The war of energy countries leads to the shortage of natural gas/oil/coal. Many countries that rely on energy imports, such as the United Kingdom, and Switzerland, are suffering from energy shortages, rising prices, and popular protests.
No one can predict what effect a war will have on a country. People are looking forward to a stable energy supply and lower prices. COVID-19 and war have made people have a strong sense of uncertainty about the future, and they are more committed to seeking a stable source of supply. For example, many countries have begun to alleviate the shortage of domestic energy through measures such as solar power generation, new energy sources, and hydropower generation.
Europe to implement a “green new deal” – transition to environmentally friendly energy, and promote the development of new industries such as offshore wind and nuclear power. The UK implements the Energy Bill adjusting the energy structure and developing a low-carbon economy.
Singapore and China have reached cooperation on photovoltaic power station construction and new energy technology research and development – it is expected to meet the electricity demand of 350,000 households by 2030.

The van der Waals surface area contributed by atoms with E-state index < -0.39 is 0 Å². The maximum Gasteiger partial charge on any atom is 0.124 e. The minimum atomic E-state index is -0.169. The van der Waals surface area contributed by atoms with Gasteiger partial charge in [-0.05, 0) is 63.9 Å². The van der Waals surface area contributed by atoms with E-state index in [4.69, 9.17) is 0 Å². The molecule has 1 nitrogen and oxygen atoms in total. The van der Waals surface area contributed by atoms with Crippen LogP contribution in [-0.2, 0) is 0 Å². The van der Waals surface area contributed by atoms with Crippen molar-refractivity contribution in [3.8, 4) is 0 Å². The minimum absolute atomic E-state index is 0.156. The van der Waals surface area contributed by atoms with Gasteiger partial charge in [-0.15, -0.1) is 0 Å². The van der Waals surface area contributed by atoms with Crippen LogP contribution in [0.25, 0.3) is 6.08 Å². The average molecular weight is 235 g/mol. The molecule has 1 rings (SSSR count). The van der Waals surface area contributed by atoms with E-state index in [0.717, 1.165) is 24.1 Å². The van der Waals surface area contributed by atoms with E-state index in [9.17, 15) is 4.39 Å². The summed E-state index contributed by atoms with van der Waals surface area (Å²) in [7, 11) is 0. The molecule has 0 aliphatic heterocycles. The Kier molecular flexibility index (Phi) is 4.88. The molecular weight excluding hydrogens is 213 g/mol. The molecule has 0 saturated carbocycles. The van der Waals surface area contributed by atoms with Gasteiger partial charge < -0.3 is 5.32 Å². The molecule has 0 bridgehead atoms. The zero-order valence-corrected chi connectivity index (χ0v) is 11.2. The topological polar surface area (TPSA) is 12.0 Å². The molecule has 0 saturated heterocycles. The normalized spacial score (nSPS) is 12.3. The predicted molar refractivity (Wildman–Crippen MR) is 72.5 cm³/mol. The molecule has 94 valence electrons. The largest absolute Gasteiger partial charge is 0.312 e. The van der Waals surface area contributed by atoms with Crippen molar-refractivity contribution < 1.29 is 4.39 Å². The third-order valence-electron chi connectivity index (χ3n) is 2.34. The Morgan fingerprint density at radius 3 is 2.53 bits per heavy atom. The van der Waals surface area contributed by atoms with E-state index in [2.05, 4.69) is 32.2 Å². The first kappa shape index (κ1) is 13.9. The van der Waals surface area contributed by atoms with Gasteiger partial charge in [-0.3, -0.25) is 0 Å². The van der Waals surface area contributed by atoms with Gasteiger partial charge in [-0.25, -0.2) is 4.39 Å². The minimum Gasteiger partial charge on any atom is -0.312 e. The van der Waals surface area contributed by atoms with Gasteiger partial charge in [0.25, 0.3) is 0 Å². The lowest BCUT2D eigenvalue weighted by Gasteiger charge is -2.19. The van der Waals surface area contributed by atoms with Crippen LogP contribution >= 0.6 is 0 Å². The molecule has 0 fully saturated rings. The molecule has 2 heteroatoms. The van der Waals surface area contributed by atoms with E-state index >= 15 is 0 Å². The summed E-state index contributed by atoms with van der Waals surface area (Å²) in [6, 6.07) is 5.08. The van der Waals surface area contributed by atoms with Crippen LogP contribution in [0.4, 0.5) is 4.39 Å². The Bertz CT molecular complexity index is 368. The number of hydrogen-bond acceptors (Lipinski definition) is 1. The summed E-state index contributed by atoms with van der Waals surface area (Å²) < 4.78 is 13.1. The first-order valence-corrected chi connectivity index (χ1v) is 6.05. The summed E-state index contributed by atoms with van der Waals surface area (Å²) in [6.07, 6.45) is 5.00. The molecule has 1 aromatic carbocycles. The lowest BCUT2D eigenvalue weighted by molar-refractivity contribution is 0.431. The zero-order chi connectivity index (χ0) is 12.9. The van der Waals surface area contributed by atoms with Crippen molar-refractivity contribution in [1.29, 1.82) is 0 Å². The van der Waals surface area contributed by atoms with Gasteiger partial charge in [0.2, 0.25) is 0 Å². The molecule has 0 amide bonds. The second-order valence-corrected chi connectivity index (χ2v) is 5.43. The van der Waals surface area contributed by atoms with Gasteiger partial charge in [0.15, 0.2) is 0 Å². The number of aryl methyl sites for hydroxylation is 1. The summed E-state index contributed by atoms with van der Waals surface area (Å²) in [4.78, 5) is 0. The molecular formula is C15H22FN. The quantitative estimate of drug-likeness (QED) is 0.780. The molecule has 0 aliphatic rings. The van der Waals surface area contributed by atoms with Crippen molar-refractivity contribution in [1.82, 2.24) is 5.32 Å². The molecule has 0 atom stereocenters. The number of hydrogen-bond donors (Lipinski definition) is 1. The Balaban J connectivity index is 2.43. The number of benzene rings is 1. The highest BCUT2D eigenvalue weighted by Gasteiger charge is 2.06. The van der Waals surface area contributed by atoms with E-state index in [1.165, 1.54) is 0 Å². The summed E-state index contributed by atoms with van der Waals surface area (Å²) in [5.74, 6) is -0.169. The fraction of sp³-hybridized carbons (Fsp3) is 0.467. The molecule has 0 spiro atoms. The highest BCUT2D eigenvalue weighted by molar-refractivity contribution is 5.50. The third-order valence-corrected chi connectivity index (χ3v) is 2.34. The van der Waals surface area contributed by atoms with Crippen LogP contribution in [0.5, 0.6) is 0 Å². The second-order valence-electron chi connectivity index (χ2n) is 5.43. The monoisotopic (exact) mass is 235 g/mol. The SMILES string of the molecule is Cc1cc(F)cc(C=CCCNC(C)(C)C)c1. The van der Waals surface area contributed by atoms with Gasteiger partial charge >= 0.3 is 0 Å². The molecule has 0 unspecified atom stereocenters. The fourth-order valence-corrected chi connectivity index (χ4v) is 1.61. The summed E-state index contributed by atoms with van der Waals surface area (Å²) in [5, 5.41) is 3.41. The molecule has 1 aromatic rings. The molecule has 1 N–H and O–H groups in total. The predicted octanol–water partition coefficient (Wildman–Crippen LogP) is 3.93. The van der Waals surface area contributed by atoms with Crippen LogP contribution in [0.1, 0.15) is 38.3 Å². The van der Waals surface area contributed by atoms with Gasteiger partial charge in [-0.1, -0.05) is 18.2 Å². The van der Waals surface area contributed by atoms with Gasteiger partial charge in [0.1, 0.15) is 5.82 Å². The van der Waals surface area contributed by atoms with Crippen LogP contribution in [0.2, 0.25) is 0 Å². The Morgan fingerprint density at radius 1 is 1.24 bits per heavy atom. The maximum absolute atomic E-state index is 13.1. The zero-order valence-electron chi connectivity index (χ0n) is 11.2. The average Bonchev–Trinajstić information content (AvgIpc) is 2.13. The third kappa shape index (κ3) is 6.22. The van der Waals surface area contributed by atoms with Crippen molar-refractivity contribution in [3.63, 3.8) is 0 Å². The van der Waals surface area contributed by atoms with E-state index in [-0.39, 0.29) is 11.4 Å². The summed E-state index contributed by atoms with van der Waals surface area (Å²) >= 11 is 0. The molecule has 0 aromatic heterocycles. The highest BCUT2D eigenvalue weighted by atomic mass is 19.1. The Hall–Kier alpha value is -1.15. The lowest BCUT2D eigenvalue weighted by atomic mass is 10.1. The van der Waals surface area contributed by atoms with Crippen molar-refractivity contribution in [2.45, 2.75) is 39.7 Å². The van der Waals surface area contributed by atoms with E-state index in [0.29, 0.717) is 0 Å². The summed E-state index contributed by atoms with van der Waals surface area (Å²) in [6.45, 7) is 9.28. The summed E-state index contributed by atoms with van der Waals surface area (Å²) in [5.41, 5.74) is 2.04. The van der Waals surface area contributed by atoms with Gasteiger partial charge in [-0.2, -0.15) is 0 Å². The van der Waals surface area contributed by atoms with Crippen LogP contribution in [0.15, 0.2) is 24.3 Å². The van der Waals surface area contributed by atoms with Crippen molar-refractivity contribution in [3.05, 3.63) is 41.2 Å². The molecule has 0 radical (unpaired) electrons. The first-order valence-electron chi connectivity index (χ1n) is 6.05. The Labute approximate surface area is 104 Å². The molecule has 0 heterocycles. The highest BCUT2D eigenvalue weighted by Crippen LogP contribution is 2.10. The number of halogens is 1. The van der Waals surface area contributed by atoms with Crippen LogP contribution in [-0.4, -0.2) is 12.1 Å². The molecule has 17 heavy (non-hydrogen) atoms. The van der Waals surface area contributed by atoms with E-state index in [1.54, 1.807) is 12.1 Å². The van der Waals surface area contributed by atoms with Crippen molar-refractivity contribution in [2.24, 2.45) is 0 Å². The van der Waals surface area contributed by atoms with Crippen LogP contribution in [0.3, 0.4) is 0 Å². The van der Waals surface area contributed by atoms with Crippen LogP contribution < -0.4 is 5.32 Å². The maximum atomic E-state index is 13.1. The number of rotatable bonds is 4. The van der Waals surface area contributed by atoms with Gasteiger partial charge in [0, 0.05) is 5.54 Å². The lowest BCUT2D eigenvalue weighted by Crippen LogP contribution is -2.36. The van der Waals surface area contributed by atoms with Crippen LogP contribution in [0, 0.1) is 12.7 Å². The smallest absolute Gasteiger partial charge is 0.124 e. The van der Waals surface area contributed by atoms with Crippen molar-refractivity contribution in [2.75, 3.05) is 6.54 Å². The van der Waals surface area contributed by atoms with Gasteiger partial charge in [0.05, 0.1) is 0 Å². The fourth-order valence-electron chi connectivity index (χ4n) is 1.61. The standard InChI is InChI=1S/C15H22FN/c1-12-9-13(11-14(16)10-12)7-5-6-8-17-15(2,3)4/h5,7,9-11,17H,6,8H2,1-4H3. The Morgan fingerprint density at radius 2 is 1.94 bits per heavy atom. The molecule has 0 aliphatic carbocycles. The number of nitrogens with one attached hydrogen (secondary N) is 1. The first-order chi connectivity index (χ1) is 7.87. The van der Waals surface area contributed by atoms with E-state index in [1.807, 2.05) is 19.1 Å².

Development of electricity
The development of electricity is no longer an overlooked parliamentary proposal. Many countries are trying to obtain sufficient and stable electricity from renewable energy sources to get rid of their heavy dependence on petro-states such as Russia/US/Saudi Arabia.
The idea of committing to global environmental protection is the consensus of many countries. Due to global warming and the emergence of extreme climates, people have an unprecedented common concept of protecting the environment.
Whether it is the melting of the ice on the Scottish Island, the eruption of Tonga’s submarine volcanoes, or the lack of energy, all are prompting human beings to seek sustainable, green, and stable energy, to protect the earth on which they depend.
Why develop electricity?
Not all countries are located in regions with abundant energy reserves. A few countries hold more than 90% of the oil/gas resources, such as Saudi Arabia, the United Arab Emirates, the United States, Russia, and other Gulf countries.
Landlocked countries have certain advantages in coal resources and iron ore resources. They are committed to the development and use of renewable energy sources such as wind, electricity, and solar energy.
For example, India, the world’s third-largest coal producer, relies on coal for 70% of its power generation; 22% relies on hydropower. But due to the over-exploitation of coal, India re-imported coal from foreign countries in 2015 to maintain the demand for industrial electricity.
Unstable energy supply
Affected by national wars and COVID-19, the supply of energy such as oil/gas has been in an unstable state. Factors such as supply sources, and price hikes are destroying the mentality of consumers.
As a country with rich oil/gas reserves in the world, Russia is excluded from the list of energy-importing countries by EU countries. As things stand, it is not a commendable move, as the ultimate loss is paid by consumers.